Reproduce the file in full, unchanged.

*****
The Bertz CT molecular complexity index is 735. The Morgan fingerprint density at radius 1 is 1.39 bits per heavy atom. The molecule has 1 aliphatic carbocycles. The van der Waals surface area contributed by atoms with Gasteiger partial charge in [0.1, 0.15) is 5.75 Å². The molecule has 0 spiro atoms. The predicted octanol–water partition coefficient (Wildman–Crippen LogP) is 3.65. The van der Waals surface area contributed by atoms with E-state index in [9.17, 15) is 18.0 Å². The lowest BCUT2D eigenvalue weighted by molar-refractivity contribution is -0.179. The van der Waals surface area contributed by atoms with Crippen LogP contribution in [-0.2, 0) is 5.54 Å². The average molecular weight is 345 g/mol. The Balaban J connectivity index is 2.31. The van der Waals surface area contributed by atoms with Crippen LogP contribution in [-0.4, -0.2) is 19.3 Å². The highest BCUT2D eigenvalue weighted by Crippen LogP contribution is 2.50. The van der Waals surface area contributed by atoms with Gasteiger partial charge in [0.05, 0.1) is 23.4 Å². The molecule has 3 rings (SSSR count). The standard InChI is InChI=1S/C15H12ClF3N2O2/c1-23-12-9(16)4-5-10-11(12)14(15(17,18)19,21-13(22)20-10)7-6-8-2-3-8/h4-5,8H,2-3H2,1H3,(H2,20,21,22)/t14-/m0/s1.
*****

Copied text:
The Bertz CT molecular complexity index is 735. The Morgan fingerprint density at radius 1 is 1.39 bits per heavy atom. The molecule has 1 aliphatic carbocycles. The van der Waals surface area contributed by atoms with Gasteiger partial charge in [0.1, 0.15) is 5.75 Å². The molecule has 0 spiro atoms. The predicted octanol–water partition coefficient (Wildman–Crippen LogP) is 3.65. The van der Waals surface area contributed by atoms with E-state index in [9.17, 15) is 18.0 Å². The lowest BCUT2D eigenvalue weighted by molar-refractivity contribution is -0.179. The van der Waals surface area contributed by atoms with Crippen LogP contribution in [-0.2, 0) is 5.54 Å². The average molecular weight is 345 g/mol. The Balaban J connectivity index is 2.31. The van der Waals surface area contributed by atoms with Crippen LogP contribution in [-0.4, -0.2) is 19.3 Å². The highest BCUT2D eigenvalue weighted by Crippen LogP contribution is 2.50. The van der Waals surface area contributed by atoms with Gasteiger partial charge in [0.05, 0.1) is 23.4 Å². The molecule has 3 rings (SSSR count). The standard InChI is InChI=1S/C15H12ClF3N2O2/c1-23-12-9(16)4-5-10-11(12)14(15(17,18)19,21-13(22)20-10)7-6-8-2-3-8/h4-5,8H,2-3H2,1H3,(H2,20,21,22)/t14-/m0/s1.